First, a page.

The Teachings and Practices of the Early Quanzhen Taoist Masters (review)

The Teachings and Practices of the Early Quanzhen Taoist Masters (review) 2. See "Becoming American," pp. 72­85. Today in China, an increasingly more common greeting reflecting societal change is "Have you divorced?" See http://www.time.com/time/asia/ covers/0020923/story4.html, accessed January 23, 2005. 3. Chennault's planes were to "escort the incoming C-46's from the farthest point their fuel would allow and fight off the Japanese Zeros that attacked out of the sun like swarms of monstrous mosquitoes" (p. 68). Stephen Eskildsen. The Teachings and Practices of the Early Quanzhen Taoist Masters. SUNY Studies in Chinese Philosophy and Culture. Albany: State University of New York Press, 2004. vii, 274 pages. Hardcover 50.00, isbn 0­794­6045­2. Until the late twentieth century, most Westerners--including historians and other scholars of Chinese studies--still believed the nineteenth-century falsehood that after the sainted Laozi and Zhuangzi, Taoism no longer really existed, at least in any reputable form. From the 970s to the 990s, Western scholars began joining their Japanese counterparts in examining Taoist phenomena of early and medieval times, and did fieldwork among living Taoists, mostly the Zhengyi priests of Taiwan. Meanwhile, in mainland China, Taoist traditions--though disrupted by the Cultural Revolution--have been maintained most fully and actively by practitioners of the Quanzhen ("Complete Perfection") tradition. Yet, even at the end http://www.deepdyve.com/assets/images/DeepDyve-Logo-lg.png China Review International University of Hawai'I Press

The Teachings and Practices of the Early Quanzhen Taoist Masters (review)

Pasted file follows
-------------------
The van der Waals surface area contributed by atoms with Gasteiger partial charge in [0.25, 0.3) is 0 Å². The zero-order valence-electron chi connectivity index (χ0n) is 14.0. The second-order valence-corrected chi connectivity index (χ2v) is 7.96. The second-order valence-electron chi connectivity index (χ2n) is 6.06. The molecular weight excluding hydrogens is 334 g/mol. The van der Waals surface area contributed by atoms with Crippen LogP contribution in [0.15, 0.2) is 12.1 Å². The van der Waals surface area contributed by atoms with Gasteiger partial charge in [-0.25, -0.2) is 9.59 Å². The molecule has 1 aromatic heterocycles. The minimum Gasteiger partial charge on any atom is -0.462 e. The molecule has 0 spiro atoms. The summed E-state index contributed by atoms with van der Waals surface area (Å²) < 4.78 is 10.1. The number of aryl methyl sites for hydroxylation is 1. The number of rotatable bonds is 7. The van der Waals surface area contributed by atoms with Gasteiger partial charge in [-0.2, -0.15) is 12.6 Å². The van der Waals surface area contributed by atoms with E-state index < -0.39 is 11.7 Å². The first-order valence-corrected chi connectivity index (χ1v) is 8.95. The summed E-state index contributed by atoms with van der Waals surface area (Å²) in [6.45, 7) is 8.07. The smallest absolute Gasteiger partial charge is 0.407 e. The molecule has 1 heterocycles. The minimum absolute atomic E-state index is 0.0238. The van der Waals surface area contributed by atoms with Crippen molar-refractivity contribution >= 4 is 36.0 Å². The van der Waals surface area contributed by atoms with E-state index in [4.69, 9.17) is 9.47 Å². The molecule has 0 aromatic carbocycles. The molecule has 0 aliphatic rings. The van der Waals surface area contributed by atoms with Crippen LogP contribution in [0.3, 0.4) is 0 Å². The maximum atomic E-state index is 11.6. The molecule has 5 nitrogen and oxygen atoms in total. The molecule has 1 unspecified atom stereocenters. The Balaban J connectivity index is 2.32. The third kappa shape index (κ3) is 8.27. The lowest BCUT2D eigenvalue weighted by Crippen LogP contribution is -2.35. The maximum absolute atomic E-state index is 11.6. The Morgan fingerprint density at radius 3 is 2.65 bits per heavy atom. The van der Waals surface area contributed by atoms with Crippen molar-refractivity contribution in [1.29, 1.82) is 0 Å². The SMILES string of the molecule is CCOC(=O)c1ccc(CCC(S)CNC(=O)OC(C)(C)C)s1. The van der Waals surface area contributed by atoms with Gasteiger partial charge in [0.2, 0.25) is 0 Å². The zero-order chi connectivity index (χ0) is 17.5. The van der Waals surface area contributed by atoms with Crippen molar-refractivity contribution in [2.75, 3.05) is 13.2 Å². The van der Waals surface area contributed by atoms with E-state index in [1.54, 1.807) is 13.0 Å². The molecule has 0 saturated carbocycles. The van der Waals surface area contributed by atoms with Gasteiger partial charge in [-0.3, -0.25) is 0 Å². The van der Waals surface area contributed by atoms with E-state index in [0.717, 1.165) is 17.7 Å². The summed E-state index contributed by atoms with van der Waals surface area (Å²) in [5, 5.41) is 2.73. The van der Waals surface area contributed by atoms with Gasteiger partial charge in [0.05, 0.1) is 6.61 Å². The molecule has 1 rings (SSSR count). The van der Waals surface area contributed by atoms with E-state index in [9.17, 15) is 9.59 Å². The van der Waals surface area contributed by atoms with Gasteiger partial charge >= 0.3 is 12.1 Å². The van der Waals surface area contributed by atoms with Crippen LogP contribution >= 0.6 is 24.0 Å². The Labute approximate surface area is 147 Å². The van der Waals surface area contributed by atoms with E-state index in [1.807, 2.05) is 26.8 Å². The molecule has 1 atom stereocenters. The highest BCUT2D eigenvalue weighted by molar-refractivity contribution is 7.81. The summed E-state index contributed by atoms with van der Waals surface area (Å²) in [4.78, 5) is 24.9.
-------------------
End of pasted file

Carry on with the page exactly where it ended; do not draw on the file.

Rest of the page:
China Review International, Volume 12 (1) – Dec 6, 2005

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University of Hawai'I Press
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Copyright © 2005 University of Hawai'i Press.
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1527-9367
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Abstract

2. See "Becoming American," pp. 72­85. Today in China, an increasingly more common greeting reflecting societal change is "Have you divorced?" See http://www.time.com/time/asia/ covers/0020923/story4.html, accessed January 23, 2005. 3. Chennault's planes were to "escort the incoming C-46's from the farthest point their fuel would allow and fight off the Japanese Zeros that attacked out of the sun like swarms of monstrous mosquitoes" (p. 68). Stephen Eskildsen. The Teachings and Practices of the Early Quanzhen Taoist Masters. SUNY Studies in Chinese Philosophy and Culture. Albany: State University of New York Press, 2004. vii, 274 pages. Hardcover 50.00, isbn 0­794­6045­2. Until the late twentieth century, most Westerners--including historians and other scholars of Chinese studies--still believed the nineteenth-century falsehood that after the sainted Laozi and Zhuangzi, Taoism no longer really existed, at least in any reputable form. From the 970s to the 990s, Western scholars began joining their Japanese counterparts in examining Taoist phenomena of early and medieval times, and did fieldwork among living Taoists, mostly the Zhengyi priests of Taiwan. Meanwhile, in mainland China, Taoist traditions--though disrupted by the Cultural Revolution--have been maintained most fully and actively by practitioners of the Quanzhen ("Complete Perfection") tradition. Yet, even at the end

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China Review InternationalUniversity of Hawai'I Press

Published: Dec 6, 2005

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